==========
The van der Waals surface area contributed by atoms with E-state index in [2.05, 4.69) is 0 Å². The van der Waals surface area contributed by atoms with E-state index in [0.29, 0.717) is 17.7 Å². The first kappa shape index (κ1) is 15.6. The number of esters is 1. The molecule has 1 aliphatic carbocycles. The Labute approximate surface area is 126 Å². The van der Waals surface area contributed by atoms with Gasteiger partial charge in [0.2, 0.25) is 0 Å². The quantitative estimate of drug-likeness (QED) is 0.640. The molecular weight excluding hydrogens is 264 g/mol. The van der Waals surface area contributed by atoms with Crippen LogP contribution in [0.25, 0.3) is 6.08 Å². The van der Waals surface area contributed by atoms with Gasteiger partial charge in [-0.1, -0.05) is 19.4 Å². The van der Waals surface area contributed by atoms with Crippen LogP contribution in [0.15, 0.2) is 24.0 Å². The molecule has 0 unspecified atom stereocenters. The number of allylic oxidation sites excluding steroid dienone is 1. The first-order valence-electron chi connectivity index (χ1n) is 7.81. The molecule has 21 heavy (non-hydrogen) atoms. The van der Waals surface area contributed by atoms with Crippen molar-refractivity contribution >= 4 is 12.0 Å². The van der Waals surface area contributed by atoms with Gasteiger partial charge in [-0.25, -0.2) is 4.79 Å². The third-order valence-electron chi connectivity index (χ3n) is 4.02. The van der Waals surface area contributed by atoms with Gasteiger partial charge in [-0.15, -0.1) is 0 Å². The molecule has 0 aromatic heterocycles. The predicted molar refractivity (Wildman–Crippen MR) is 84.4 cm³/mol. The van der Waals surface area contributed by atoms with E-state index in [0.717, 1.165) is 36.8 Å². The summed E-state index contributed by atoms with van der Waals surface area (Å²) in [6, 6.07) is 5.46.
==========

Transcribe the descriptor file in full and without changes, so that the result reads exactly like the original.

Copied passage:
The van der Waals surface area contributed by atoms with E-state index in [2.05, 4.69) is 0 Å². The van der Waals surface area contributed by atoms with E-state index in [0.29, 0.717) is 17.7 Å². The first kappa shape index (κ1) is 15.6. The number of esters is 1. The molecule has 1 aliphatic carbocycles. The Labute approximate surface area is 126 Å². The van der Waals surface area contributed by atoms with Gasteiger partial charge in [0.2, 0.25) is 0 Å². The quantitative estimate of drug-likeness (QED) is 0.640. The molecular weight excluding hydrogens is 264 g/mol. The van der Waals surface area contributed by atoms with Crippen LogP contribution in [0.25, 0.3) is 6.08 Å². The van der Waals surface area contributed by atoms with Gasteiger partial charge in [-0.1, -0.05) is 19.4 Å². The van der Waals surface area contributed by atoms with Crippen LogP contribution in [0.15, 0.2) is 24.0 Å². The molecule has 0 unspecified atom stereocenters. The number of allylic oxidation sites excluding steroid dienone is 1. The first-order valence-electron chi connectivity index (χ1n) is 7.81. The molecule has 21 heavy (non-hydrogen) atoms. The van der Waals surface area contributed by atoms with Crippen molar-refractivity contribution >= 4 is 12.0 Å². The van der Waals surface area contributed by atoms with Gasteiger partial charge in [-0.25, -0.2) is 4.79 Å². The third-order valence-electron chi connectivity index (χ3n) is 4.02. The van der Waals surface area contributed by atoms with Gasteiger partial charge in [-0.15, -0.1) is 0 Å². The molecule has 0 aromatic heterocycles. The predicted molar refractivity (Wildman–Crippen MR) is 84.4 cm³/mol. The van der Waals surface area contributed by atoms with E-state index in [0.717, 1.165) is 36.8 Å². The summed E-state index contributed by atoms with van der Waals surface area (Å²) in [6, 6.07) is 5.46.